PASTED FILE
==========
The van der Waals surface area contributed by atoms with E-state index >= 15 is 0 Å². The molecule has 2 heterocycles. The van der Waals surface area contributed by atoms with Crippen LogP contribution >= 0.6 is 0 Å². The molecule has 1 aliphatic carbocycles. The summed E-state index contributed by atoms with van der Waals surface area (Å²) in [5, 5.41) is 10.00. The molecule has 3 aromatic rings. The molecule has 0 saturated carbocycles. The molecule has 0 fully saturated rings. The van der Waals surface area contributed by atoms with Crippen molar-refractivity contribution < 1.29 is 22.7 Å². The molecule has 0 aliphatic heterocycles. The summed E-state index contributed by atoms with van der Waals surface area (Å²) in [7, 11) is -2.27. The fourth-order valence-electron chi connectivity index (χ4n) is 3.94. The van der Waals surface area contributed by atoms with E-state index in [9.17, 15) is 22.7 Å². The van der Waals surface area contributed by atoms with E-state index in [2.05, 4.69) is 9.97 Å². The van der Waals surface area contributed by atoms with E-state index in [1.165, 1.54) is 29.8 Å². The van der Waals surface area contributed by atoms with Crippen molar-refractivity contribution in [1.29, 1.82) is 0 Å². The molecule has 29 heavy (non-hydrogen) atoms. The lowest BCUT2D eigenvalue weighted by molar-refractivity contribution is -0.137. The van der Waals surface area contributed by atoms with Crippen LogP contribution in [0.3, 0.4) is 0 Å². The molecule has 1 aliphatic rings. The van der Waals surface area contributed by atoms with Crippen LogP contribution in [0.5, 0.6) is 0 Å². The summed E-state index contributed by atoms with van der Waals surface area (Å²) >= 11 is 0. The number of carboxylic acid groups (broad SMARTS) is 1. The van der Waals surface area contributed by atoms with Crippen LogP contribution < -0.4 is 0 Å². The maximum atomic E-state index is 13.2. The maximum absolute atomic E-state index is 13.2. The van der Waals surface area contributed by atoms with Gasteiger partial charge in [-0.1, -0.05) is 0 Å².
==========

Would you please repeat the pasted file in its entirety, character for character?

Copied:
The van der Waals surface area contributed by atoms with E-state index >= 15 is 0 Å². The molecule has 2 heterocycles. The van der Waals surface area contributed by atoms with Crippen LogP contribution >= 0.6 is 0 Å². The molecule has 1 aliphatic carbocycles. The summed E-state index contributed by atoms with van der Waals surface area (Å²) in [5, 5.41) is 10.00. The molecule has 3 aromatic rings. The molecule has 0 saturated carbocycles. The molecule has 0 fully saturated rings. The van der Waals surface area contributed by atoms with Crippen molar-refractivity contribution < 1.29 is 22.7 Å². The molecule has 0 aliphatic heterocycles. The summed E-state index contributed by atoms with van der Waals surface area (Å²) in [7, 11) is -2.27. The fourth-order valence-electron chi connectivity index (χ4n) is 3.94. The van der Waals surface area contributed by atoms with E-state index in [9.17, 15) is 22.7 Å². The van der Waals surface area contributed by atoms with E-state index in [2.05, 4.69) is 9.97 Å². The van der Waals surface area contributed by atoms with E-state index in [1.165, 1.54) is 29.8 Å². The van der Waals surface area contributed by atoms with Crippen molar-refractivity contribution in [1.29, 1.82) is 0 Å². The molecule has 29 heavy (non-hydrogen) atoms. The lowest BCUT2D eigenvalue weighted by molar-refractivity contribution is -0.137. The van der Waals surface area contributed by atoms with Crippen LogP contribution in [0.3, 0.4) is 0 Å². The molecule has 1 aliphatic rings. The van der Waals surface area contributed by atoms with Crippen LogP contribution in [0.5, 0.6) is 0 Å². The summed E-state index contributed by atoms with van der Waals surface area (Å²) >= 11 is 0. The number of carboxylic acid groups (broad SMARTS) is 1. The van der Waals surface area contributed by atoms with Crippen LogP contribution < -0.4 is 0 Å². The maximum atomic E-state index is 13.2. The maximum absolute atomic E-state index is 13.2. The van der Waals surface area contributed by atoms with Gasteiger partial charge in [-0.1, -0.05) is 0 Å².